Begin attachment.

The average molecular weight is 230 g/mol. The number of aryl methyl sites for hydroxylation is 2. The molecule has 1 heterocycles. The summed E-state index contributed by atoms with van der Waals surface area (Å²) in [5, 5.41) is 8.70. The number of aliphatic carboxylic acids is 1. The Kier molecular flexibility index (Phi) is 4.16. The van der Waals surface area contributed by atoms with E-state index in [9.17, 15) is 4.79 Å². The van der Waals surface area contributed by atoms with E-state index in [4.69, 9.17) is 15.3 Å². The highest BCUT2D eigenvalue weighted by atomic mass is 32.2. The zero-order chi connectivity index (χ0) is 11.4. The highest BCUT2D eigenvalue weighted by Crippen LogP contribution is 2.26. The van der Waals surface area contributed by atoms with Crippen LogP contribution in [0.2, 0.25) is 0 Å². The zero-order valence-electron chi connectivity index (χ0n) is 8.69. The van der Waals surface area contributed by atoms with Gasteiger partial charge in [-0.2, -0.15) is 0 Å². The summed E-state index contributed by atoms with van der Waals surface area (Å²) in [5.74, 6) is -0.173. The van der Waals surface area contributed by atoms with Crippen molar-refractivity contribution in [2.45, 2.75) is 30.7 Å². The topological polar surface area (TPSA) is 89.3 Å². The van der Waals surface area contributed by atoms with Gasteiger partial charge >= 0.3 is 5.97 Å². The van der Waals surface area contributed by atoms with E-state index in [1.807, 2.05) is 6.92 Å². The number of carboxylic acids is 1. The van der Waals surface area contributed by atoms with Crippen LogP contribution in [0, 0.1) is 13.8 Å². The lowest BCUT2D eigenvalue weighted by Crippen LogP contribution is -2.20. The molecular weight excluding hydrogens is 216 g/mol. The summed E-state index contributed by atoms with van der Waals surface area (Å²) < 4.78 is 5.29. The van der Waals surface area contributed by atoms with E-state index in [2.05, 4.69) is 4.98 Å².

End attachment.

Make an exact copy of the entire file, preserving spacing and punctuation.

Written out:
The average molecular weight is 230 g/mol. The number of aryl methyl sites for hydroxylation is 2. The molecule has 1 heterocycles. The summed E-state index contributed by atoms with van der Waals surface area (Å²) in [5, 5.41) is 8.70. The number of aliphatic carboxylic acids is 1. The Kier molecular flexibility index (Phi) is 4.16. The van der Waals surface area contributed by atoms with E-state index in [9.17, 15) is 4.79 Å². The van der Waals surface area contributed by atoms with E-state index in [4.69, 9.17) is 15.3 Å². The highest BCUT2D eigenvalue weighted by atomic mass is 32.2. The zero-order chi connectivity index (χ0) is 11.4. The highest BCUT2D eigenvalue weighted by Crippen LogP contribution is 2.26. The van der Waals surface area contributed by atoms with Crippen LogP contribution in [0.2, 0.25) is 0 Å². The zero-order valence-electron chi connectivity index (χ0n) is 8.69. The van der Waals surface area contributed by atoms with Gasteiger partial charge in [-0.2, -0.15) is 0 Å². The summed E-state index contributed by atoms with van der Waals surface area (Å²) in [5.74, 6) is -0.173. The van der Waals surface area contributed by atoms with Crippen molar-refractivity contribution in [2.45, 2.75) is 30.7 Å². The topological polar surface area (TPSA) is 89.3 Å². The van der Waals surface area contributed by atoms with Gasteiger partial charge >= 0.3 is 5.97 Å². The van der Waals surface area contributed by atoms with E-state index in [1.807, 2.05) is 6.92 Å². The number of carboxylic acids is 1. The van der Waals surface area contributed by atoms with Crippen LogP contribution in [0, 0.1) is 13.8 Å². The lowest BCUT2D eigenvalue weighted by Crippen LogP contribution is -2.20. The molecular weight excluding hydrogens is 216 g/mol. The summed E-state index contributed by atoms with van der Waals surface area (Å²) < 4.78 is 5.29. The van der Waals surface area contributed by atoms with E-state index in [2.05, 4.69) is 4.98 Å².